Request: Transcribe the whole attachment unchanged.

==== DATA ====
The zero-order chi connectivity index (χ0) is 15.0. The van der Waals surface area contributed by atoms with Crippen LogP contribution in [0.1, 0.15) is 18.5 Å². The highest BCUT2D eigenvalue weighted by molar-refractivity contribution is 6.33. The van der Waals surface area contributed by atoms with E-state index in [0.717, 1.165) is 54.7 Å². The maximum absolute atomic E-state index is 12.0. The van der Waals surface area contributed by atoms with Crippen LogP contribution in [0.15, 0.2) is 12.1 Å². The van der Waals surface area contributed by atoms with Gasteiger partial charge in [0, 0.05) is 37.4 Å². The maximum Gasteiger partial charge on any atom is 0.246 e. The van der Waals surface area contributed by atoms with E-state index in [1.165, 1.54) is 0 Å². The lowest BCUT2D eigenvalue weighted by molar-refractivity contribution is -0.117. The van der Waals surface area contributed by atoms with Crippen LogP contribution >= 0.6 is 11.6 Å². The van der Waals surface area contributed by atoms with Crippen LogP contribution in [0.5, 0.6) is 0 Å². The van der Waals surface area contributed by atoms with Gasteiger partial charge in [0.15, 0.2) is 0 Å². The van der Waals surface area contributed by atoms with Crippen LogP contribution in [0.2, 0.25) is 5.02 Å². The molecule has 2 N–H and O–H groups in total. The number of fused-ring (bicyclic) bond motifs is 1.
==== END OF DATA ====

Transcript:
The zero-order chi connectivity index (χ0) is 15.0. The van der Waals surface area contributed by atoms with Crippen LogP contribution in [0.1, 0.15) is 18.5 Å². The highest BCUT2D eigenvalue weighted by molar-refractivity contribution is 6.33. The van der Waals surface area contributed by atoms with E-state index in [0.717, 1.165) is 54.7 Å². The maximum absolute atomic E-state index is 12.0. The van der Waals surface area contributed by atoms with Crippen LogP contribution in [0.15, 0.2) is 12.1 Å². The van der Waals surface area contributed by atoms with Gasteiger partial charge in [0, 0.05) is 37.4 Å². The maximum Gasteiger partial charge on any atom is 0.246 e. The van der Waals surface area contributed by atoms with E-state index in [1.165, 1.54) is 0 Å². The lowest BCUT2D eigenvalue weighted by molar-refractivity contribution is -0.117. The van der Waals surface area contributed by atoms with Crippen LogP contribution >= 0.6 is 11.6 Å². The van der Waals surface area contributed by atoms with Crippen LogP contribution in [0.5, 0.6) is 0 Å². The van der Waals surface area contributed by atoms with Gasteiger partial charge in [0.15, 0.2) is 0 Å². The van der Waals surface area contributed by atoms with Crippen LogP contribution in [0.2, 0.25) is 5.02 Å². The molecule has 2 N–H and O–H groups in total. The number of fused-ring (bicyclic) bond motifs is 1.